My 4-year-old has been getting in trouble at preschool for biting some of the other kids. He’s normally really sweet-tempered, but this is worrying us. How do we make sure he doesn’t become a bully?
At age 4, my daughter, Erin, had learned to “use her words” to communicate her feelings to other children. One afternoon, however, another child hit her after being told he couldn’t have her toy. She came running to me and said, “I used my words and he didn’t care!” It is challenging for the parents of the victims and for the parents of the child who has behaved in an aggressive way. Let’s look at biting in childhood through a developmental perspective.
Biting during the toddler years. Child-care providers working with toddlers know that biting can be quite common. In fact, there is research to suggest that almost half of the toddlers in day care have been bitten. One- and 2-year-olds are just learning effective ways to communicate with others. Toddlers haven’t grasped the concept of sharing yet, either; just think how often the word “mine” pops up. If Harper grabs a favorite toy from Logan, then his angry response may be to bite. Adults can help toddlers frame this experience by consoling the victim and providing feedback to the biter: “It’s not OK to bite Harper. That hurt her. We only bite food.” Sometimes, adult intervention can help before biting occurs by suggesting ways to share: “Harper would like a turn with the blue truck. Why don’t we take turns with the red truck and the blue truck?”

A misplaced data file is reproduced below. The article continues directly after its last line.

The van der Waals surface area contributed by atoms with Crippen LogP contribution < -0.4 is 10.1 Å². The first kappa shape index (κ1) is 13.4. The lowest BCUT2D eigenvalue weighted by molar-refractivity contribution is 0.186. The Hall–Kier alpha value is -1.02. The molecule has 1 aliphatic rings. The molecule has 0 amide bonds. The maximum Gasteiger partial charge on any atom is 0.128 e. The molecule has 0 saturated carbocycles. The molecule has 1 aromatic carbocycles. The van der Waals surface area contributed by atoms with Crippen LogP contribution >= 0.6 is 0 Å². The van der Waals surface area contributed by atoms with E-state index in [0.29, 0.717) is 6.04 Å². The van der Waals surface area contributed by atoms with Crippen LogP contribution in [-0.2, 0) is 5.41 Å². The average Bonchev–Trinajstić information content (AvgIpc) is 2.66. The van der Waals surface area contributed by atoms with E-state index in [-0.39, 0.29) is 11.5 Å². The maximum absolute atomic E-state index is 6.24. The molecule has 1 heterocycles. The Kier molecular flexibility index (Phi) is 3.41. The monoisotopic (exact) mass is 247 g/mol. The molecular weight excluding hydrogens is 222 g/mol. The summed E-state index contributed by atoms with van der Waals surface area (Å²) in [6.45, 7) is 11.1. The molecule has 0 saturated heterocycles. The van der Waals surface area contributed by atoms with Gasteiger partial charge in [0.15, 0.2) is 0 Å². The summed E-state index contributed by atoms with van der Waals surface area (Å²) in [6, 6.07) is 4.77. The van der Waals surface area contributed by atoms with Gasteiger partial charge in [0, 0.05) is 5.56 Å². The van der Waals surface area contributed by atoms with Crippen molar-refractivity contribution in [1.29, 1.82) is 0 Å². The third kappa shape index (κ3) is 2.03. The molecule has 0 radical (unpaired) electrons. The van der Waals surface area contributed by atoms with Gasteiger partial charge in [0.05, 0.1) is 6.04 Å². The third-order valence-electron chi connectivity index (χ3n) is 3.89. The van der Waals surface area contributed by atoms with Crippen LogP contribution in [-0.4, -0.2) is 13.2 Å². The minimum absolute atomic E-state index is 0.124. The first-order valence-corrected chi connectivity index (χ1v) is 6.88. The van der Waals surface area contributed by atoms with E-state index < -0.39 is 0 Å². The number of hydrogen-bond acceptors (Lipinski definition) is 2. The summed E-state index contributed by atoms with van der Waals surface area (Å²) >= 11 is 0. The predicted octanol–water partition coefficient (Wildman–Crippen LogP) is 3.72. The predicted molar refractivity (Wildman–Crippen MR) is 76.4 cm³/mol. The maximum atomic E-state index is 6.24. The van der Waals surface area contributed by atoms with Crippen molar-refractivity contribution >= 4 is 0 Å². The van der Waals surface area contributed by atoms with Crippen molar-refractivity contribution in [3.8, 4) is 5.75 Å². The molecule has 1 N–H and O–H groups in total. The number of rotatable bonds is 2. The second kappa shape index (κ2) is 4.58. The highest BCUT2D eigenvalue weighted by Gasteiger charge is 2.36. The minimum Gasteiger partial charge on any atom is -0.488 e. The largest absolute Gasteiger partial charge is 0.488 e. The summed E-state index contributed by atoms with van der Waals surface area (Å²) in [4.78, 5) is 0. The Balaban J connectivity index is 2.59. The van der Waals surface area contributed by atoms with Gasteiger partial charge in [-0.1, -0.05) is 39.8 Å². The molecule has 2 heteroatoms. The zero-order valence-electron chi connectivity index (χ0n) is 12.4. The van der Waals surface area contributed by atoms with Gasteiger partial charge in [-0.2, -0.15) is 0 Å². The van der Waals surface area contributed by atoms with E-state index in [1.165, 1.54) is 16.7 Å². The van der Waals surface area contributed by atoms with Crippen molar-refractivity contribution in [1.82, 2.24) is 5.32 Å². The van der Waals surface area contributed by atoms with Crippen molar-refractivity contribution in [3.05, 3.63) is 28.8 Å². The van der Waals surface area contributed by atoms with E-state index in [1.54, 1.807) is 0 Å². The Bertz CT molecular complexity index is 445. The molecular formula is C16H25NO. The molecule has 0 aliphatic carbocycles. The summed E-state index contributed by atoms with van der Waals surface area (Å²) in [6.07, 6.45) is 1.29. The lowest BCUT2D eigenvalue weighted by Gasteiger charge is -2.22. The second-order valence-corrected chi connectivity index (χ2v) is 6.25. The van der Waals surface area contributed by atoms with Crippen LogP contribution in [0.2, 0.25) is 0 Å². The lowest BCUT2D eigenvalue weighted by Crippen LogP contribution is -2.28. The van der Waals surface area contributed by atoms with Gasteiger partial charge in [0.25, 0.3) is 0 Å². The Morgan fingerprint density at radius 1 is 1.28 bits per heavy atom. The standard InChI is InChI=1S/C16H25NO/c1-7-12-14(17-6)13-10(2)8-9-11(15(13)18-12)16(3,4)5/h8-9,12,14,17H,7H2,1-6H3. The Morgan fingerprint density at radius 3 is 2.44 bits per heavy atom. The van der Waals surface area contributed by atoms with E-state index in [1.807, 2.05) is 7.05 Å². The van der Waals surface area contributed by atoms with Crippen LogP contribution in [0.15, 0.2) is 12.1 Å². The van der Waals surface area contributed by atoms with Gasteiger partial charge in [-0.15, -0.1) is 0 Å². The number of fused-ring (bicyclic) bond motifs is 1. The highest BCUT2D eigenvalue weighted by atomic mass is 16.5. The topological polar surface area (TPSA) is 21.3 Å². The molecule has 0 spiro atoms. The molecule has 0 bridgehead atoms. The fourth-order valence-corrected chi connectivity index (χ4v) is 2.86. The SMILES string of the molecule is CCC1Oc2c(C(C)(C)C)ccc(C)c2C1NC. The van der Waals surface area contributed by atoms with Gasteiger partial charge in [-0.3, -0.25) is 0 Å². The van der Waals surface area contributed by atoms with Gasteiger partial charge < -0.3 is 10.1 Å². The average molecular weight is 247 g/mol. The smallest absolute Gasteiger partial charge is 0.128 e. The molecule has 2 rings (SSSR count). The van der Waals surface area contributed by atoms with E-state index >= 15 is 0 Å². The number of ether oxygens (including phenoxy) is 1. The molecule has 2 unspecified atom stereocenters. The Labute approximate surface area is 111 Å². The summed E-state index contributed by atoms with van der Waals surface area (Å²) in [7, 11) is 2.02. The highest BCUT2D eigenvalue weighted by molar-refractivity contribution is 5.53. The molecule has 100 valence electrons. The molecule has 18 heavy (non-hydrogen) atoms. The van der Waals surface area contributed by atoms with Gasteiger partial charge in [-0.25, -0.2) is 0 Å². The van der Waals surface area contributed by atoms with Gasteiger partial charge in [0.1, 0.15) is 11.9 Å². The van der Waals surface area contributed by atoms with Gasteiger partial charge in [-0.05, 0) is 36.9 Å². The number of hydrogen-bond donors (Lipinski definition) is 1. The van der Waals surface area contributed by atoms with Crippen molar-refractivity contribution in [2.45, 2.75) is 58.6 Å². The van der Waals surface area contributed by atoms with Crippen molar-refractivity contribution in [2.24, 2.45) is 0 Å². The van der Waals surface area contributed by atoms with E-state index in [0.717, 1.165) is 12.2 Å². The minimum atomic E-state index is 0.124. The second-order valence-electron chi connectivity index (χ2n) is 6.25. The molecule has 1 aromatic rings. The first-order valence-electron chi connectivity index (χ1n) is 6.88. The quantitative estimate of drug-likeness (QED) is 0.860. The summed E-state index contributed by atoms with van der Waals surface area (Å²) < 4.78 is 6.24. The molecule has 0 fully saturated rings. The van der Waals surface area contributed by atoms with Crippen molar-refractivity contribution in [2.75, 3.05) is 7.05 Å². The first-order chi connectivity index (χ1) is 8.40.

Biting during the preschool years. As children get older, their communication strategies improve and they can use their words to express frustration and anger. By this age, a child can say, “I want a turn with the blue truck,” rather than just grabbing it. A child can say, “No,” rather than biting. Adults can help children sort through their feelings regarding sharing, frustration and anger. Your 4-year-old son is continuing to bite at an age when other children have learned to respond in more appropriate ways. Ask the preschool teachers whether there are particular contexts that are associated with the biting. Does he become anxious when the room is bustling and noisy? Is he more easily frustrated just before lunch? Find out what methods they are using to redirect his behavior and then use the same strategies at home under similar circumstances.
Avoid responding to aggression with aggression. Sometimes friends recommend giving children “a dose of their own medicine.” Biting a child to teach him not to bite isn’t effective. Putting hot sauce on the tip of a biter’s tongue doesn’t encourage the inner control that she needs to develop. Instead, work with the preschool director and teachers to develop a plan to help your son replace biting with an appropriate reaction. If no change is seen in his biting behavior within a month, then consult your pediatrician to see if there is an underlying problem.
Pray for guidance as you make parenting decisions. “All your children shall be taught by the Lord, and great shall be the prosperity of your children.” (Is 54:13)